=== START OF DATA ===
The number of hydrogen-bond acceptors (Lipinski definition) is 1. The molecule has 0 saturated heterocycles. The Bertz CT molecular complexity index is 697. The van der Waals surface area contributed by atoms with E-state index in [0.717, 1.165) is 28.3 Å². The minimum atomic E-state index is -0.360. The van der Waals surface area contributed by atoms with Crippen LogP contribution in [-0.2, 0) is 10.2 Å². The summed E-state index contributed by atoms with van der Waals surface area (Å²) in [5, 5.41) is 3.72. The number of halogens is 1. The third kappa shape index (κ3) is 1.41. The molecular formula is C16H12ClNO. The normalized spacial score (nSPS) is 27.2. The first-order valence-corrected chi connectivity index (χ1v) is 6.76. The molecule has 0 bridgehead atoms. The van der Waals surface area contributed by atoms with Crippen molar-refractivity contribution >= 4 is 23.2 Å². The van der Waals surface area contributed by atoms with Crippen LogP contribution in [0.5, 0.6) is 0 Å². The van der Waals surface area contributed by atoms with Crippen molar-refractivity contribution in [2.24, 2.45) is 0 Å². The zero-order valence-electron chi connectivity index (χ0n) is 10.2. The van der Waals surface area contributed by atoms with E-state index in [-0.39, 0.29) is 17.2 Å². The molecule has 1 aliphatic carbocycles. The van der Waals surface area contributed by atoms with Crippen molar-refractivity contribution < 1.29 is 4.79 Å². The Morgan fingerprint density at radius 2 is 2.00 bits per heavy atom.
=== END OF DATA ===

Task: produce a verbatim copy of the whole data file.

The number of hydrogen-bond acceptors (Lipinski definition) is 1. The molecule has 0 saturated heterocycles. The Bertz CT molecular complexity index is 697. The van der Waals surface area contributed by atoms with E-state index in [0.717, 1.165) is 28.3 Å². The minimum atomic E-state index is -0.360. The van der Waals surface area contributed by atoms with Crippen LogP contribution in [-0.2, 0) is 10.2 Å². The summed E-state index contributed by atoms with van der Waals surface area (Å²) in [5, 5.41) is 3.72. The number of halogens is 1. The third kappa shape index (κ3) is 1.41. The molecular formula is C16H12ClNO. The normalized spacial score (nSPS) is 27.2. The first-order valence-corrected chi connectivity index (χ1v) is 6.76. The molecule has 0 bridgehead atoms. The van der Waals surface area contributed by atoms with Crippen molar-refractivity contribution >= 4 is 23.2 Å². The van der Waals surface area contributed by atoms with Crippen LogP contribution in [0.5, 0.6) is 0 Å². The van der Waals surface area contributed by atoms with Crippen molar-refractivity contribution in [2.24, 2.45) is 0 Å². The zero-order valence-electron chi connectivity index (χ0n) is 10.2. The van der Waals surface area contributed by atoms with E-state index in [-0.39, 0.29) is 17.2 Å². The molecule has 1 aliphatic carbocycles. The van der Waals surface area contributed by atoms with Crippen molar-refractivity contribution < 1.29 is 4.79 Å². The Morgan fingerprint density at radius 2 is 2.00 bits per heavy atom.